Behavioral traps are accident-inducing operational pitfalls aviators may encounter as a result of poor decision making. The Federal Aviation Administration (FAA) identifies the existence of twelve of these negative pilot behaviors. These are: Peer Pressure; Get-There-Itis; Loss of Situational Awareness; Descent Below the Minimum En Route Altitude (MEA); Mind Set; Duck-Under Syndrome; Getting Behind the Aircraft; Continuing Visual Flight Rules (VFR) into Instrument Conditions; Scud Running; Operating Without Adequate Fuel Reserves; Flying Outside the Envelope; and Neglect of Flight Planning, Preflight Inspections, and Checklists. The purpose of this paper was to study the nature of their occurrence in the airline domain. Four Subject Matter Experts (SMEs) analyzed 34 National Transportation Safety Board (NTSB) accident reports. The SMEs were able to identify many pilot actions that were representative of the behavioral traps. Behavioral traps were found in all accidents with Loss of Situational Awareness and Neglect of Flight Planning, Preflight Inspections, and Checklists dominant. Various themes began to emerge, which played important roles in many accidents. These themes included Crew Resource Management (CRM) issues, airline management and fatigue. The findings of this study indicated that behavioral traps were prevalent in airline accidents including habitual noncompliance by pilots. Attitude management training is recommended.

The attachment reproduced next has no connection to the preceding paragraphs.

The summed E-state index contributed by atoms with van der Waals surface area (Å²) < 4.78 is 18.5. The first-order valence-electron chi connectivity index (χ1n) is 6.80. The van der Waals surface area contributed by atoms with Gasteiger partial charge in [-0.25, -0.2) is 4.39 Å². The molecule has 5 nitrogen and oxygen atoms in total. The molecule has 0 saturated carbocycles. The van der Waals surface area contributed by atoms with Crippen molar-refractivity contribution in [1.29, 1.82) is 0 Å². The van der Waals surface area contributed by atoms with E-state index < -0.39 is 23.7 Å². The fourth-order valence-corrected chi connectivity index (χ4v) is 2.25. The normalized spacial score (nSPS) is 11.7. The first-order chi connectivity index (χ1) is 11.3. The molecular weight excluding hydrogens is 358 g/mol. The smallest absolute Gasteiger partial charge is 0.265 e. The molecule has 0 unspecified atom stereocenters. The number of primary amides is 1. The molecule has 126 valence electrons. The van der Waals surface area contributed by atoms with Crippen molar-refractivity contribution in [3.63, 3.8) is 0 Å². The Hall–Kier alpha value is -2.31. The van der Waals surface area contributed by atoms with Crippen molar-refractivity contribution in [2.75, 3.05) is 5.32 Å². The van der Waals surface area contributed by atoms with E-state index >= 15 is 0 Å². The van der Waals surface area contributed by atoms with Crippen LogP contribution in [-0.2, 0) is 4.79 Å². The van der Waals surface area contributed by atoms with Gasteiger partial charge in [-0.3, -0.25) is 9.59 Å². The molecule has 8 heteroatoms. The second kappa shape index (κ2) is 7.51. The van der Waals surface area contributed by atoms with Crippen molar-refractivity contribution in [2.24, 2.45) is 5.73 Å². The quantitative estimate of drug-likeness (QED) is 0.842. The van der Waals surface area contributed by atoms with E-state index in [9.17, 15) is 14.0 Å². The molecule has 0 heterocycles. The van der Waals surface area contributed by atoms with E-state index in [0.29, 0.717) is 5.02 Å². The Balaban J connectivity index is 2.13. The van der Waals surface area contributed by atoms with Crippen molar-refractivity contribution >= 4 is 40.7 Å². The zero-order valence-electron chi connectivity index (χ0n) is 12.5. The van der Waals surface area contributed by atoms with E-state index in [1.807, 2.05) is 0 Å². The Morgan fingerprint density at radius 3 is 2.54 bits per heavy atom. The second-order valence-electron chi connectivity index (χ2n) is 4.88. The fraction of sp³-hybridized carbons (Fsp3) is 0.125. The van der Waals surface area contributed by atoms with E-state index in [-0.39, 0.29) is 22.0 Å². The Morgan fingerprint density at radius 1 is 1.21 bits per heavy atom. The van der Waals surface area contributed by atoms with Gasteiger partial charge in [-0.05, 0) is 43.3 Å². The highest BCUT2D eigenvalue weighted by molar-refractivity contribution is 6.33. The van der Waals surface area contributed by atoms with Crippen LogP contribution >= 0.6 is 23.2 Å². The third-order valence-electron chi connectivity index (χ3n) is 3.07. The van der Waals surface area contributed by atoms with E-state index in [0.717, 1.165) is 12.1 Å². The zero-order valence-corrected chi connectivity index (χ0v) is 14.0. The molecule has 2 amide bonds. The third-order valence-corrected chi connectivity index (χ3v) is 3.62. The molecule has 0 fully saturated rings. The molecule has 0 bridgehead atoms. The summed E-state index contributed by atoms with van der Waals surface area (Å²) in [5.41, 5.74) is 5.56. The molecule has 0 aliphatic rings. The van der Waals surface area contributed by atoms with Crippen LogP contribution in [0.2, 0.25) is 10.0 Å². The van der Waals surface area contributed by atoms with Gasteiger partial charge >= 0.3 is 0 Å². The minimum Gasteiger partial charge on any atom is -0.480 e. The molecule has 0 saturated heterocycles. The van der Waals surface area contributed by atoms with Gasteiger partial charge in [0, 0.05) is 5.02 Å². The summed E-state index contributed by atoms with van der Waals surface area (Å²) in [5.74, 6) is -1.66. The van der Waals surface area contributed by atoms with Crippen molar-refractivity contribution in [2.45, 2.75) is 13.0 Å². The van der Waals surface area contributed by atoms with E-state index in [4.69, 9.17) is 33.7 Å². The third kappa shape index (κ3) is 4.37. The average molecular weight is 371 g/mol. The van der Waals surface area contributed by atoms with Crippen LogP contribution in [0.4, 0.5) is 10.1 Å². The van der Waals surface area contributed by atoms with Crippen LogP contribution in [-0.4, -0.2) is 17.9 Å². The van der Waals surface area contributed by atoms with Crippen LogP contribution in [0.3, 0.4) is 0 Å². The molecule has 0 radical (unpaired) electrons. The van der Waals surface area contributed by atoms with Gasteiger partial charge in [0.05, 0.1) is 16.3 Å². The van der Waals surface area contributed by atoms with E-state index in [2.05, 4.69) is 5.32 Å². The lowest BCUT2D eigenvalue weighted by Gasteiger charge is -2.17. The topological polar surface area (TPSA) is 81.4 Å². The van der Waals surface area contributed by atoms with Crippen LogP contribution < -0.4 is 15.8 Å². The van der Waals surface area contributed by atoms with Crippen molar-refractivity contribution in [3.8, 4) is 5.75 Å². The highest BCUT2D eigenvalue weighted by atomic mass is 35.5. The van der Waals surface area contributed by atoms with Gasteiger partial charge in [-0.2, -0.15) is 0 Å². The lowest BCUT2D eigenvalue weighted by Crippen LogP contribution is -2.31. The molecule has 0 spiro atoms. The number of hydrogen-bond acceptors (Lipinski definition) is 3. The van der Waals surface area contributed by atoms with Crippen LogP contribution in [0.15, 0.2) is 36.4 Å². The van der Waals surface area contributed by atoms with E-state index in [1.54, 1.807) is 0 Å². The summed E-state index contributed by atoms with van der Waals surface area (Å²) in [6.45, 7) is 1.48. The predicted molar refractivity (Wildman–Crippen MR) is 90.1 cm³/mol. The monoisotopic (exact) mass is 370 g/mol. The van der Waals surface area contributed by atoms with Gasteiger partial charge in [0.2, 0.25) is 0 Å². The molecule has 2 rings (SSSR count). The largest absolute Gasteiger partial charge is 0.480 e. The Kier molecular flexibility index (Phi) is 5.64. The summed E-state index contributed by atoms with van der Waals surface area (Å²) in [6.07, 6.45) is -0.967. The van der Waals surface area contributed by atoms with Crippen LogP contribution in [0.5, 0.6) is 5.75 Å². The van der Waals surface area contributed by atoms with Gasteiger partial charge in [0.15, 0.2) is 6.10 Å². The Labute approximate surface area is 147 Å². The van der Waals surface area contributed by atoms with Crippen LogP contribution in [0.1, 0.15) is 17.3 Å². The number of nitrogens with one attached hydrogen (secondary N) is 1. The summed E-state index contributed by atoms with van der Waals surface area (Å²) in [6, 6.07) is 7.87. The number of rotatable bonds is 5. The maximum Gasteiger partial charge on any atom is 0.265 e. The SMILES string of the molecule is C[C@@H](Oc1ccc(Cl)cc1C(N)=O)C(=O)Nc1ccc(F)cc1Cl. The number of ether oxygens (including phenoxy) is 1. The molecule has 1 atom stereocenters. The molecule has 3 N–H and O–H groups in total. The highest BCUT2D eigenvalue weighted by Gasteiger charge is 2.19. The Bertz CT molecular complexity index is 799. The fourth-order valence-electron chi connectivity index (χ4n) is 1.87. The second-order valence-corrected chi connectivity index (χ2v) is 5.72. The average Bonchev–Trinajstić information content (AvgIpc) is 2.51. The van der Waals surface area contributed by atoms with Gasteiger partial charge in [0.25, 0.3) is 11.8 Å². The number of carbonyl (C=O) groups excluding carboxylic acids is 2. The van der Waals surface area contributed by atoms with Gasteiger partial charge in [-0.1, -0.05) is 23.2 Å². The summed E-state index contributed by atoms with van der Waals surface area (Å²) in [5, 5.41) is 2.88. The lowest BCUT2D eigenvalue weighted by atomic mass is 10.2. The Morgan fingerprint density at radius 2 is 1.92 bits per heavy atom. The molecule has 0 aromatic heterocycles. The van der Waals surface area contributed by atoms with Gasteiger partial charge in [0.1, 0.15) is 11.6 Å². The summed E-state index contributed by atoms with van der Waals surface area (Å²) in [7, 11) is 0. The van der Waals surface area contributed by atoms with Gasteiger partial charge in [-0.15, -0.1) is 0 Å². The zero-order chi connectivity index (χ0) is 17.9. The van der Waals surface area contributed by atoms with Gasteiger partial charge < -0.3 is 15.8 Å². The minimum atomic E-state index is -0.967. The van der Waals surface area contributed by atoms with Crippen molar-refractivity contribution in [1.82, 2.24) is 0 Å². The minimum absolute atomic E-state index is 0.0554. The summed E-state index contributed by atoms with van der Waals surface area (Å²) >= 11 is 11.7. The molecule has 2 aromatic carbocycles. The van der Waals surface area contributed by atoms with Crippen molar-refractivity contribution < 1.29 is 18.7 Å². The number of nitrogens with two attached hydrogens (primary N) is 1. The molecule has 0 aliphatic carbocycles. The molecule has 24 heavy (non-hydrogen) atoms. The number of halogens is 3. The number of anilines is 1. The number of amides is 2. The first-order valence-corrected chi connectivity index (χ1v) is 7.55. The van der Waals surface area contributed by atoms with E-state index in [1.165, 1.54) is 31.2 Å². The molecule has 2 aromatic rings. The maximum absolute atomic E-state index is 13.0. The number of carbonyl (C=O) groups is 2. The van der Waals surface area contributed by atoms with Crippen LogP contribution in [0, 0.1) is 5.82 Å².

Velazquez, J. (2018). The Presence of Behavioral Traps in U.S. Airline Accidents: A Qualitative Analysis. Safety, 4(1), 2. https://doi.org/10.3390/safety4010002